Covenant of Love

Don’t Be Afraid #14

I’ve been reading the book of Nehemiah. It’s a wonderful testimony of God at work in His people, and of people responding with courage and faith to fulfill what God has put on their hearts. Here is a story of shock, mourning, fasting and weeping, repentance and action. And that’s just the introduction!

Nehemiah stepped out in faith to seek the king’s favour to go and repair the walls of Jerusalem. He was in exile, serving under King Artaxerxes. Even though he was afraid, he acted on his convictions – perhaps in a similar way Esther sought favour with King Xerxes, not knowing whether she would live or die (Esther 4:15-5:3).

Faith doesn’t come without feelings. Nehemiah said, ‘I was very much afraid.’ But it didn’t stop him. He ‘did it afraid’ (Nehemiah 2:2). He did it with faith stirred in his heart, and the ‘covenant of love’ as a reminder, not only to himself, but to the God to whom he prayed (1:5).

This covenant of love is a foundation from which everything springs from. We can stake our lives on it! We can have confidence in this God of love.

A secretive, night-time reconnaissance revealed the extent of the damage, and Nehemiah discussed it, and his plan, with officials, priests and other Jews the following day. They answered him with an encouraging, “Let us start rebuilding.”

Just like that. They said yes, and then went to work. Oh, to be as faithful to the ‘yes’ I give Jesus.

Of course, they are very quickly mocked and ridiculed. But Nehemiah is also quick to answer. ‘The God of Heaven will give us success,’ he declared, and then rebuked them with a reminder of their non-covenant status (2:20). Ouch!

I think we need to be a bit like that these days. Christians are mocked and ridiculed quite regularly. Some have been taken to court for standing up for their faith. Others have lost jobs. And many saints in various nations have lost their lives. May we have the courage to stand firm in our faith and speak up when needed. May we remember the God of Covenant to whom we belong as well as King David, while still a shepherd boy, did. He was quick to speak to Goliath with such covenant-language:

“You come against me with sword and spear and javelin, but I come against you in the Name of the Lord Almighty, the God of the armies of Israel, whom you have defied.

This day the Lord will deliver you into my hands…”

1 Samuel 17:45-46

David then described, quite graphically, what he would do to Goliath. And he did! David knew the God of Covenant and dared to make his own challenge against a man, a giant, much more experienced and much more threatening than himself, because he trusted his God. Size wasn’t the issue. The covenant was.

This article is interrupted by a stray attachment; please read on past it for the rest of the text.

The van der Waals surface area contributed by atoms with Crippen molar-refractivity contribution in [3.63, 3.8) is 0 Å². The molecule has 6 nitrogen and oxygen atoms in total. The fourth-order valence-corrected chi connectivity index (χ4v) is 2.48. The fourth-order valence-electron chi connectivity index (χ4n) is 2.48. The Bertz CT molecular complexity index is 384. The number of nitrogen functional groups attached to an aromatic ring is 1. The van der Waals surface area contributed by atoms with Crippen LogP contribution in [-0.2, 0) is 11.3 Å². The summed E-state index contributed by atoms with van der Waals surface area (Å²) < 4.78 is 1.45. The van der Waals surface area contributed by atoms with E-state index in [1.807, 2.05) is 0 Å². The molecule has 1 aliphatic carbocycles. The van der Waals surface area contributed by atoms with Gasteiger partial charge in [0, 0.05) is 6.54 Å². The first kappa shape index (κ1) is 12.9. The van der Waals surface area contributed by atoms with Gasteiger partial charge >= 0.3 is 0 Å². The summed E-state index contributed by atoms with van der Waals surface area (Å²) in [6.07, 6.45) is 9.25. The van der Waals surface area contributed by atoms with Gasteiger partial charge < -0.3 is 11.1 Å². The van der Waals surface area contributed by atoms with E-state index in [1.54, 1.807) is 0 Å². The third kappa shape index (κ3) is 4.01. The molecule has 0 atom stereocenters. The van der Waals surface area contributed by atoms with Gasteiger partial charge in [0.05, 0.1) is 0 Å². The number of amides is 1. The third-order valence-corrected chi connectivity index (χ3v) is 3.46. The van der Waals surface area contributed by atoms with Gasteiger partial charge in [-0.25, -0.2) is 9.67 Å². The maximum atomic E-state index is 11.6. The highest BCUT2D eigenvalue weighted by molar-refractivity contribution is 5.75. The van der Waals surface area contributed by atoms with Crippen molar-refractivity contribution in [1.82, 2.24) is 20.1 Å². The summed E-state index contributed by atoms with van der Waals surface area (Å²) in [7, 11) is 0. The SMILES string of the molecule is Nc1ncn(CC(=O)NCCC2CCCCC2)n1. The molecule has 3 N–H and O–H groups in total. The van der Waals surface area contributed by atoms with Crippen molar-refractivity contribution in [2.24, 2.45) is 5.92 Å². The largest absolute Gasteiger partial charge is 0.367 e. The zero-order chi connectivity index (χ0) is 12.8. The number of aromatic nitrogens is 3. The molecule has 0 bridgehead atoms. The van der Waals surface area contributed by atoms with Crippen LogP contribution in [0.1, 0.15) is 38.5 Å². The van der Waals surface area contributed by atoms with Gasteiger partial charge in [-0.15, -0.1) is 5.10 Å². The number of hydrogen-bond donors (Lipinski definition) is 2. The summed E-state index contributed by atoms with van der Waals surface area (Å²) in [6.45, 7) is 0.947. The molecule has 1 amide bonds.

This is the kind of brave I want to be.

So, Nehemiah and the people had the walls half built (4:6) when the two men reappeared to threaten, ridicule and mock, yet again. Oh, and they added name calling. That seems to be the way these days, too. If those who hate you can’t defeat you, they will call you names.

Jesus says to rejoice when people revile you and persecute you (Matthew 5:11-12). Now I’m not into persecution, and many have suffered immensely, but I am so over name-calling that to be called a ‘bigot’ (or similar) these days is almost tantamount to being called an authentic, Bible-believing Christian. We must learn to rejoice, because we are treading on enemy toes. Good.

The ‘two men’, Sanballat and Tobiah, called on some additional help against the Jews and their project. And they added extra anger to their repertoire of threats, plots and trouble. Stirred-up emotion is another ploy of the enemy against God’s people, too. But we are to stay calm and grounded in Him, not responding in kind, but in love, prayer, courage and action, led by Covenant and the Holy Spirit.

Now, the people were afraid. These were not idle threats. So, Nehemiah takes practical, protecting, and assuring action to keep the people safe, without stopping the work. Firstly, they prayed and posted guards day and night (4:9).

Prayer and Posts. This is what we are called to – to take up our posts, watchful and prayerful.

In Jerusalem, the exposed places were covered, the danger zones matched with swords, spears and bows. Nehemiah did all he could to look after the people.

We would do well to mimic this kind of love and care. The ‘work’ of God is important. But so, too, are people. We matter to God. Walls are for the people. If we can protect and encourage others against threats, let’s do it!

Nehemiah, having ‘looked things over’, stood and declared:

Don’t be afraid of them. Remember the Lord, who is great and awesome, and fight for your families, your sons and your daughters, your wives and your homes.”

Nehemiah 4:14

We are covenant people who trust our awesome God. We will be strong and courageous (Joshua 1:9). Help us, Lord.

Blessings. Jenni xx

For more “Don’t Be Afraid” posts, check out my Misty Gullies Facebook page.

Poured Out

I’ve often imagined myself as the Samaritan woman sitting with Jesus by the well. Putting myself in the story of the Bible. Listening to Jesus. Other times I just imagine sitting with Him on a park bench and, in my mind’s eye, seeing what is before me, fields or meadows or flowers. I listen to His still, small voice, which, in a quiet heart, is like a booming burst of love and hope!

As I sat with Him recently, I was pondering being called the temple of the Holy Spirit. What an incredible thought.

“Or do you not know that your body is the temple of the Holy Spirit who is in you,

whom you have from God, and you are not your own?”

1 Corinthians 6:19.

In my heart I could see clouds, like a mountain valley full of mist.

Jesus reminded me that I’m seated with Him in the Heavenly places and what I saw was a view from heaven, looking out at the clouds. It was beautiful – like seeing clouds beneath you when you’re in an aeroplane. That sense of awe.

Twice last week friends sent me Romans 5:1-5; such a powerful and wonderful chapter. (Really, they all are!) So, I knew there was a message for me in there. And I loved the new revelation that dropped into my heart. I always marvel at how the Holy Spirit highlights truths I’ve read before and I get to see them in a fresh and exciting way.